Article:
Little Women

     Jo March (Saoirse Ronan: Mary Queen of Scots) sits in a New York publisher’s office, listening to a man tell her what women want to read. Though he has not read her submission, he says her stories need more thrills, they need more romance — and no matter what, the woman needs to be married or dead at the end. 

     Jo bristles. In the 1860s, there’s not much prospect for women but marriage and death. But she was raised differently. Along with her three sisters, she learned to think for herself, act independently and view herself as an equal to any man. It’s a shame, then, that no man views her as his equal. 

      Jo has found equality only with her sisters in the family home. Always the headstrong one fighting for independence, she is the family firebrand. Older sister Meg (Emma Watson: The Circle) is more traditional and wants a marriage and family. Little sister Beth (Eliza Scanlen: Sharp Objects) is the kindest and painfully shy with all but her siblings. The youngest of the March sisters, Amy (Florence Pugh: Midsommar), is a materialistic artist, obsessed with marrying well and becoming financially secure. Though they clash in goals and dreams, the March sisters are a unit against the outside world.

     As Jo tries to find her way in a man’s world, she relies on her sisters and her mother for strength when she falters. Does Jo have a future as a writer and independent woman? 

     Thoughtful, sweet and often funny, Little Women is a brilliant modernization of a beloved classic. In adapting Louisa May Alcott’s story of the March women, director Greta Gerwig (Lady Bird) relied on Alcott’s writings about the book as well as the text itself. She has managed to shape a more modern story without losing the charm and emotion of the original.

      Gerwig explores each of the sisters and what they represent, honoring them all and outlining their place in society.

     Her most interesting tweak is what she does with the character of Amy. Traditionally portrayed as a worthless brat, the youngest March sister isn’t dismissed by Gerwig. Her Amy represents the many women who chose to work within the system unfairly constructed by men, using their charms to their advantage since they had no other skills valued by society. This fascinating take adds richness to an already lovely story.

     Breathing life into the vibrantly realized March sisters are a team of some of the top young actress. Ronan is a vibrant force of nature as Jo. She stomps into rooms, taking up space and refusing to behave like a delicate flower. Her every action is an act of rebellion against the suggestion she be a nice young lady. 

     Pugh distinguishes herself as Amy March. Her careful performance highlights her character’s intelligence and strong personality. She is a mirror of Jo, just as resentful of the restrictions placed on her by society, but choosing to exploit the system rather than decry it. It’s a bold take on a character frequently dismissed as shallow.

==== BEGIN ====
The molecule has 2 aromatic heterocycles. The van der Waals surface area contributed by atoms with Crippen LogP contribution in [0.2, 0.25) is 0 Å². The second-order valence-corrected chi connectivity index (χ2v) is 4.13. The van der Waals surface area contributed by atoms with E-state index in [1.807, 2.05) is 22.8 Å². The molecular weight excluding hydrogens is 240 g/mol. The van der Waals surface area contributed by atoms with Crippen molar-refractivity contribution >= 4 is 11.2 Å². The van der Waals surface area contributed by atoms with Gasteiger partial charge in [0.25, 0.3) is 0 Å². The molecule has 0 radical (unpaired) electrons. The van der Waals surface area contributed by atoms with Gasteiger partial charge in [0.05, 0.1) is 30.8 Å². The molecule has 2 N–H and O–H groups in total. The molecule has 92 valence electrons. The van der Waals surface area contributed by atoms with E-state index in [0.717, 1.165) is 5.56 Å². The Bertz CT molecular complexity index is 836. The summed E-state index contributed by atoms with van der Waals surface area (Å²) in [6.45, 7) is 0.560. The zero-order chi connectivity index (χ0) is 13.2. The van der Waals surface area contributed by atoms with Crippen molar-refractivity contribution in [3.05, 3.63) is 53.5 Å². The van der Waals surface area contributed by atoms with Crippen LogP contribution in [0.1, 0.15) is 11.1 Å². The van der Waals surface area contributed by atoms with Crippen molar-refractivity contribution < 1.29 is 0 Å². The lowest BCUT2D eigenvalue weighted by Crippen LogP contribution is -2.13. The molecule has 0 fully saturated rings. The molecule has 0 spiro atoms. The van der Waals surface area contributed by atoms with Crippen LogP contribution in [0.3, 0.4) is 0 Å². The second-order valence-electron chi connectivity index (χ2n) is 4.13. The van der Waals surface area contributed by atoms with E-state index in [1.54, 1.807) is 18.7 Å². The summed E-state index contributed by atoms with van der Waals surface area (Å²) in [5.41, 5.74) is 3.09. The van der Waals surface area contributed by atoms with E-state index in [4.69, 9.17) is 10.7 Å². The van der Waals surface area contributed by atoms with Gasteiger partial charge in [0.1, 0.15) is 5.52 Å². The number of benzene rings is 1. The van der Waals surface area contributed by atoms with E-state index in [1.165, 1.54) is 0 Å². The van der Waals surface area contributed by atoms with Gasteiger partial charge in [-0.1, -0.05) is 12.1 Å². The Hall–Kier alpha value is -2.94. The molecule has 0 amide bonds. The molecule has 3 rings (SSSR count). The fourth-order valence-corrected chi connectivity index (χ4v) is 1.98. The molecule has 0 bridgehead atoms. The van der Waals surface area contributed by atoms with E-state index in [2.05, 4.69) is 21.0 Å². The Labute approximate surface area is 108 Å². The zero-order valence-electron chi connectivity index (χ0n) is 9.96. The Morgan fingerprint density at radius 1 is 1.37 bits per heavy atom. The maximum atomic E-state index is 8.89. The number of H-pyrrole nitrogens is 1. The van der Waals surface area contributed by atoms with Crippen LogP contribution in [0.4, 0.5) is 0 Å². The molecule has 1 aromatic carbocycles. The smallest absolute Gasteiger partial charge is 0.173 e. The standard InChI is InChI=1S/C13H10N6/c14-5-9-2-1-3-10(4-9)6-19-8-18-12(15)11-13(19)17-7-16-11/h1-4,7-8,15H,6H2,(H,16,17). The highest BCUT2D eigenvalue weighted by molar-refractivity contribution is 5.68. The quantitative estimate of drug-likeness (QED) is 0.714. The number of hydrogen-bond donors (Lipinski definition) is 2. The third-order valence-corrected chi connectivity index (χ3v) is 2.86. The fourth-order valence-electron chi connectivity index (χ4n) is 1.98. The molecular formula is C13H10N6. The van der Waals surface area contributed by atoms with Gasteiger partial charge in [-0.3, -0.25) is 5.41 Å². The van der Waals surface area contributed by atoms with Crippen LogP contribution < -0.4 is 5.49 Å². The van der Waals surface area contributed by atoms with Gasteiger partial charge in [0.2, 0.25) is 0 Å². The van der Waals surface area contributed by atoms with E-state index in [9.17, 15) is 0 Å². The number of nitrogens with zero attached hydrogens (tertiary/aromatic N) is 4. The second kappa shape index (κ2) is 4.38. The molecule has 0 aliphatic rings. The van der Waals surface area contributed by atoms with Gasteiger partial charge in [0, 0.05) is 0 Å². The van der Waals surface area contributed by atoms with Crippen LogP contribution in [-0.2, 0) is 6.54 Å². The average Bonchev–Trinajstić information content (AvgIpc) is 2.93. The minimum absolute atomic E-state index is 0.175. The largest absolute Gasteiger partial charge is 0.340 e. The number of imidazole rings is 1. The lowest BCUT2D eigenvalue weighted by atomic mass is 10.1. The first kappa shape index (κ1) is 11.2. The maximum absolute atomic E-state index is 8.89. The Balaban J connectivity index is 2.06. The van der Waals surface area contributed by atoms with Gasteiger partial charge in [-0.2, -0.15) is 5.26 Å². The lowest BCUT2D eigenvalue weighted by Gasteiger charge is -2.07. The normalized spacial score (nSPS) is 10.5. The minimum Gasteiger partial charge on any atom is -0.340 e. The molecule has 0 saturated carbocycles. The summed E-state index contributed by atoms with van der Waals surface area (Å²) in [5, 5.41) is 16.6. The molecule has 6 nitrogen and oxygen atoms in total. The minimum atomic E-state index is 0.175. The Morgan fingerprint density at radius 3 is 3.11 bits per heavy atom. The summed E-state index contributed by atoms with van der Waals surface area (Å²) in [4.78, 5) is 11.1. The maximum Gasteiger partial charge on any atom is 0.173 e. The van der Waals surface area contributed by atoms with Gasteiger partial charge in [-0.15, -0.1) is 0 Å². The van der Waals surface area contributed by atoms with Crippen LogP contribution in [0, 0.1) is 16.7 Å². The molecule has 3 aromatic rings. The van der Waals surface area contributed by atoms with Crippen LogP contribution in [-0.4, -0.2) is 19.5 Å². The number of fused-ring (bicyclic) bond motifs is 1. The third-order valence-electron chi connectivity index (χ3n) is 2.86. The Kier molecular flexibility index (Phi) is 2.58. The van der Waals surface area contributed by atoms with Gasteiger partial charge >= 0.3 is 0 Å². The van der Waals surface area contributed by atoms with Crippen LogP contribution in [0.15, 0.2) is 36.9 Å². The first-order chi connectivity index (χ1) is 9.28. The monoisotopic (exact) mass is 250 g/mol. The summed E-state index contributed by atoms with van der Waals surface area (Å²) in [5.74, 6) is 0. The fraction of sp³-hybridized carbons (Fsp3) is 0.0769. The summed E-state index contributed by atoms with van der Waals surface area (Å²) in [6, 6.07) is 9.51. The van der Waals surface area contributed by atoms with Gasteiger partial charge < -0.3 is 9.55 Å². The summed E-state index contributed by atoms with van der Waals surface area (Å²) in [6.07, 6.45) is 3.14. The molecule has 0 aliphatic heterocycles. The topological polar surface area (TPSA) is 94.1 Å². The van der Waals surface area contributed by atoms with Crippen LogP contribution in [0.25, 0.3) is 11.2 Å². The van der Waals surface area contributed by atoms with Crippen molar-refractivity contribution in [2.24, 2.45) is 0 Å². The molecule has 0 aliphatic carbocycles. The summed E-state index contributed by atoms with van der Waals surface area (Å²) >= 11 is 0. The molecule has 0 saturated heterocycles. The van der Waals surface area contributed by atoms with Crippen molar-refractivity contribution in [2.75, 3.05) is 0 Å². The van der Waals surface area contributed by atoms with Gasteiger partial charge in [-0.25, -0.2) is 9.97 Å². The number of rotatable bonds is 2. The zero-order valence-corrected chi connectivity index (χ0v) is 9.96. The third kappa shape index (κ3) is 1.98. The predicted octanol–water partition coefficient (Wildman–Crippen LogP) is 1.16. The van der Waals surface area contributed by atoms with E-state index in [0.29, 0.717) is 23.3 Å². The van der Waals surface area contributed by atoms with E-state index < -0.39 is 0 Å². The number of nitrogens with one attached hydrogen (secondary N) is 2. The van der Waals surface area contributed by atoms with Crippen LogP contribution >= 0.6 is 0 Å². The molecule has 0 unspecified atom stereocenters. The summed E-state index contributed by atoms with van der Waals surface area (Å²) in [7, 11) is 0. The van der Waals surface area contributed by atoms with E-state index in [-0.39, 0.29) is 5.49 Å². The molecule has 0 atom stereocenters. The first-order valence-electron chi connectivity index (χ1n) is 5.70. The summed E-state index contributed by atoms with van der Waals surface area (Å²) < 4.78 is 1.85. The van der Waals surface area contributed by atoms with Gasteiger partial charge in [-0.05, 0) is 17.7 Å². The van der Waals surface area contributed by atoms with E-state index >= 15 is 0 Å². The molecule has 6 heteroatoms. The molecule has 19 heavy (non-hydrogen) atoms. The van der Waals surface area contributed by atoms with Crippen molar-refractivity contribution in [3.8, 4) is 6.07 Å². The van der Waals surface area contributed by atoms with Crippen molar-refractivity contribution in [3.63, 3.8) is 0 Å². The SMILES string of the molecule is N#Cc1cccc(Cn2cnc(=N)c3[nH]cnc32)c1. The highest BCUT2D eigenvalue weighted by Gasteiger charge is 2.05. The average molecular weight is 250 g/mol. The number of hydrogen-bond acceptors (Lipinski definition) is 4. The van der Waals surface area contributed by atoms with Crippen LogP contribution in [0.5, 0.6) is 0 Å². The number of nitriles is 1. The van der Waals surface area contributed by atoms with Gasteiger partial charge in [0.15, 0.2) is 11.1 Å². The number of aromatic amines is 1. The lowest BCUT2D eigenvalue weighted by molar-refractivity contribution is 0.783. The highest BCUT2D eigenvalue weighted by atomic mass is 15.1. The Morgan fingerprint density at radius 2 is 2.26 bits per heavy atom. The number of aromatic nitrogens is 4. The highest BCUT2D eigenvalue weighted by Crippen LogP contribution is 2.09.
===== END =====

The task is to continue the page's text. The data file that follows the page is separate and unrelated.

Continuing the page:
Whether you’ve got little women in your family or want to watch a happy movie with your family over the holidays, Little Women is a winner. 

Great Dramedy • PG • 134 mins. 


~~~ New this Week ~~~



     Deep in the trenches of World War I, Schofield (George MacKay) and Blake (Dean-Charles Chapman) are trying to survive. Their odds decrease when the young men are tasked with crossing enemy lines to stop an ambush.

     Blake has a personal stake in the mission’s success. His brother is among the men sure to die if he doesn’t get the message to them.

     Director Sam Mendes is an old hand at high drama. In this film, he sets himself another challenge: The whole movie is shot to look as though it’s one take. If you’re a fan of World War I, filmmaking tricks or British character actors, 1917 should be well worth the ticket.

Prospects: Bright • R • 119 mins.

Just Mercy

     After graduating at the top of the class from Harvard Law, Bryan Stevenson (Michael B. Jordan) could write his own ticket. Instead of choosing to work at a fancy law firm, he goes to Alabama. His job is to defend the large number of inmates on death row, many of whom were convicted in racist trials.

      His first case is Walter McMillan (Jaimie Foxx), convicted of murdering a young woman despite evidence proving he couldn’t have done it. Stevenson fights the people of Alabama, the justice system and even his client, who has given up hope of seeing justice.

     Is it possible to take on the system and win?

     Based on the true story of Stevenson’s crusade to stop racist, unjust death row convictions in Alabama, Just Mercy should be a great watch. Both Jordan and Foxx are terrific actors, and it will be a treat to watch them sink into serious material. Sure to be stirring and ultimately uplifting, it may not be a flick for families with young kids. 

Prospects: Bright • R • 136 mins.

Spies in Disguise 

     International superspy Lance Sterling (Will Smith) is used to being the coolest person in any room. That changes when nerdy underling ­Walter (Tom Holland) in the science department of the spy agency accidentally transforms Sterling into a pigeon. Now, Sterling must get used to life as a bird and still foil evil.

     Will Walter be able to change Sterling back? Or has that bird flown the coop? 

     If you’ve got kids, chances are this is what you’re seeing Christmas weekend. It’s a cute premise, but the jokes seem flat. Tom Holland and Will Smith might be able to fight off the doldrums with their considerable charm, but I fear they can’t save the story. Slapstick humor and lots of hijinks should keep kids entertained, however. 

Prospects: Flickering • PG • 101 mins.